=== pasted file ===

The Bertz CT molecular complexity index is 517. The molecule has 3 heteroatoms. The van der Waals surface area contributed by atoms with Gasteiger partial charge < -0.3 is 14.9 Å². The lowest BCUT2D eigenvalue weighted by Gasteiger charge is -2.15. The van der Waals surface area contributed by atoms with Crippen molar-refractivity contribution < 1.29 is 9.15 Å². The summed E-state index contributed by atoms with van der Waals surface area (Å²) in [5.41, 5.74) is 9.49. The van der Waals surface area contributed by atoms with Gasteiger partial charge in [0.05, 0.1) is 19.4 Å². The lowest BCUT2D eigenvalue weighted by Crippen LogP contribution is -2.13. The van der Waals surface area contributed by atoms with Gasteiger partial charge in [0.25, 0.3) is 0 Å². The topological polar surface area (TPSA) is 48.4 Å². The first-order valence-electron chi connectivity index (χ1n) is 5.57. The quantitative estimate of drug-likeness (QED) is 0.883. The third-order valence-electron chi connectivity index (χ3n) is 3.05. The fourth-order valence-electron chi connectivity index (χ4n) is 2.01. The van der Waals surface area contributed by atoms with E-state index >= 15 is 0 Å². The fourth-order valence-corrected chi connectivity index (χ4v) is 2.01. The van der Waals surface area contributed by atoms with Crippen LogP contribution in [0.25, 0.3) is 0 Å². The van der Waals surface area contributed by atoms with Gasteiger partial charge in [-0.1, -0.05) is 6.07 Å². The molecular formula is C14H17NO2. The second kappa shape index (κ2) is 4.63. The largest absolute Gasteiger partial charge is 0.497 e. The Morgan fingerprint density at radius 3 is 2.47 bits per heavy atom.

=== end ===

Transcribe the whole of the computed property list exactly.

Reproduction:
The Bertz CT molecular complexity index is 517. The molecule has 3 heteroatoms. The van der Waals surface area contributed by atoms with Gasteiger partial charge < -0.3 is 14.9 Å². The lowest BCUT2D eigenvalue weighted by Gasteiger charge is -2.15. The van der Waals surface area contributed by atoms with Crippen molar-refractivity contribution < 1.29 is 9.15 Å². The summed E-state index contributed by atoms with van der Waals surface area (Å²) in [5.41, 5.74) is 9.49. The van der Waals surface area contributed by atoms with Gasteiger partial charge in [0.05, 0.1) is 19.4 Å². The lowest BCUT2D eigenvalue weighted by Crippen LogP contribution is -2.13. The van der Waals surface area contributed by atoms with Gasteiger partial charge in [0.25, 0.3) is 0 Å². The topological polar surface area (TPSA) is 48.4 Å². The first-order valence-electron chi connectivity index (χ1n) is 5.57. The quantitative estimate of drug-likeness (QED) is 0.883. The third-order valence-electron chi connectivity index (χ3n) is 3.05. The fourth-order valence-electron chi connectivity index (χ4n) is 2.01. The van der Waals surface area contributed by atoms with E-state index >= 15 is 0 Å². The fourth-order valence-corrected chi connectivity index (χ4v) is 2.01. The van der Waals surface area contributed by atoms with Crippen LogP contribution in [0.25, 0.3) is 0 Å². The van der Waals surface area contributed by atoms with Gasteiger partial charge in [-0.1, -0.05) is 6.07 Å². The molecular formula is C14H17NO2. The second kappa shape index (κ2) is 4.63. The largest absolute Gasteiger partial charge is 0.497 e. The Morgan fingerprint density at radius 3 is 2.47 bits per heavy atom.